on the note of grief, we have been treating (for a year) a beautiful, beautiful dog with the sweetest temperament ever. at only 2 years old, he was diagnosed with lymphoma. despite coming for weekly chemotherapy, he has never offered to be impatient or cranky. his natural exuberance for life was infectious to us all. everyone loved him. his tail always wagged, his golden eyes always shone, and he was always happy to see us - despite the fact that we invariably stuck needles in him. about 2 months ago, he became resistant to his chemotherapy and relapsed into active lymphoma. a rescue protocol was started, but he failed it. the owners elected to stop and put him down when the time came.

today, as i was rounding with the other doctors, i turned to see him being led into the back for euthanasia by our head technician. her face was bright red and tears were running down it. at the end of the leash she held was an emaciated, depressed dog that i didn't immediately recognize. every rib stood out, his hipbones were painfully prominent, he was depressed, and his golden eyes didn't meet anyone in the room's. his normally wagging tail was tucked between his legs.

i have never seen a dog so absolutely absent. gone was the life that had infused his big, tawny body. there stood a shell of a dog, waiting for his owners to let him go. i started to cry on the spot.

it was a great way to end the week.

Tuesday, May 5, 2009


Ladies and gentlemen, I have a job. It's a job I think will be great -I love the people, I love the clinic, and I really, really love the six figure pay.

More details to come, but right now - back to celebrating with my best friend, her husband, and my husband!!

Saturday, May 2, 2009

the job hunt

job #1 (aka THE DREAM JOB): they liked me a great deal, but interestingly enough, an internal medicine specialist applied for the job, so they decided to start a mini-specialty practice instead of hiring a GP. thus, i am out. (asheville, NC)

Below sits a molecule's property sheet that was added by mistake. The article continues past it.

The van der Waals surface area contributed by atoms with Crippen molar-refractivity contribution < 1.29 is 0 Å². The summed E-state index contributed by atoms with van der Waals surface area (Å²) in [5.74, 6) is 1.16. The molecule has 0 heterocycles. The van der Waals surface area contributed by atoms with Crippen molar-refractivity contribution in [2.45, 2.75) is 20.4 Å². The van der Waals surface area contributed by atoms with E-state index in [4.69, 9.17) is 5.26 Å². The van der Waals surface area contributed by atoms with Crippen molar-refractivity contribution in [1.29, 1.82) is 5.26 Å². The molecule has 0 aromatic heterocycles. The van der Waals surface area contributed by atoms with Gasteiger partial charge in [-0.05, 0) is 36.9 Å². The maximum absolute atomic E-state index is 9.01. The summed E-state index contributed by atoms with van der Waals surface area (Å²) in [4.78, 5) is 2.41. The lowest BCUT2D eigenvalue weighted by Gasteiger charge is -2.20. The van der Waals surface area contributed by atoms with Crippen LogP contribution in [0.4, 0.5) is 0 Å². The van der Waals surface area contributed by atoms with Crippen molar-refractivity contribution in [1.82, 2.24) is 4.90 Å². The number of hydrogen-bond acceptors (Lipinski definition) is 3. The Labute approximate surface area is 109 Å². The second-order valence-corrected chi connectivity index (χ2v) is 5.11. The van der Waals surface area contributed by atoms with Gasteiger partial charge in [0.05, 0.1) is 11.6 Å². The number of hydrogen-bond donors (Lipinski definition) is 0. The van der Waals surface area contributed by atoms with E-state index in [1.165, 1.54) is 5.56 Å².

job #2 (worst interview EVER): hired someone else. no sorrow there. (antioch, TN)

job #3 (great diagnostics/therapies, old hospital): oddly, have not heard from them, don't know when or if i will... (jefferson city, TN)

job #4 (gorgeous clinic, limited medicine): clicked with owner amazingly well, loved the clinic itself, tentatively offered job - trying to work out finances. negatives: in the middle of tennessee (flat), cost of living 50% higher in that area, farther from family/friends/anyone i know and love. still working that one out. (franklin, TN)

job #5 (haven't seen clinic in kentucky, owner met me for dinner/interview midway): i got really weird vibes from this owner. he spent the first 30 minutes of the "interview" bitching about his employees and how he can't get them to do anything he wants. have not followed up on that one, although he did invite me to kentucky for an interview. (lexington, KY)

so, it's been a bust so far (mostly), and i'm feeling very down in the mouth about the whole job search. this is what's pending:

metropolitan NC - emergency clinic, amazing salary (80,000 + 27% production), all the toys, good word of mouth about them. i'm heading down on monday morning to do a working interview on monday night, followed by a formal interview on tuesday morning.

lexington, SC - also an ER clinic. it hasn't opened yet, so i'd be there at the beginning of this clinic, which is kind of cool. has all the toys i like (digital xray, etc). on the other hand, i know no one at all in that area, and south carolina is kinda hot, flat, and sandy. i'm going there for a working interview on friday, may 15.

brentwood, TN - this hasn't been confirmed yet, although they are conversing with me via email and are interested in me coming down for an interview.

this sucks. i know i have high standards for where i work, and i know i'm picky...but sheesh. 2 of my internmates already have firm job offers - and 1 has already accepted a job. any words of wisdom from anyone who has done the job dance before? this is my first real foray out into the world of REAL jobs, and i'm not liking it one bit.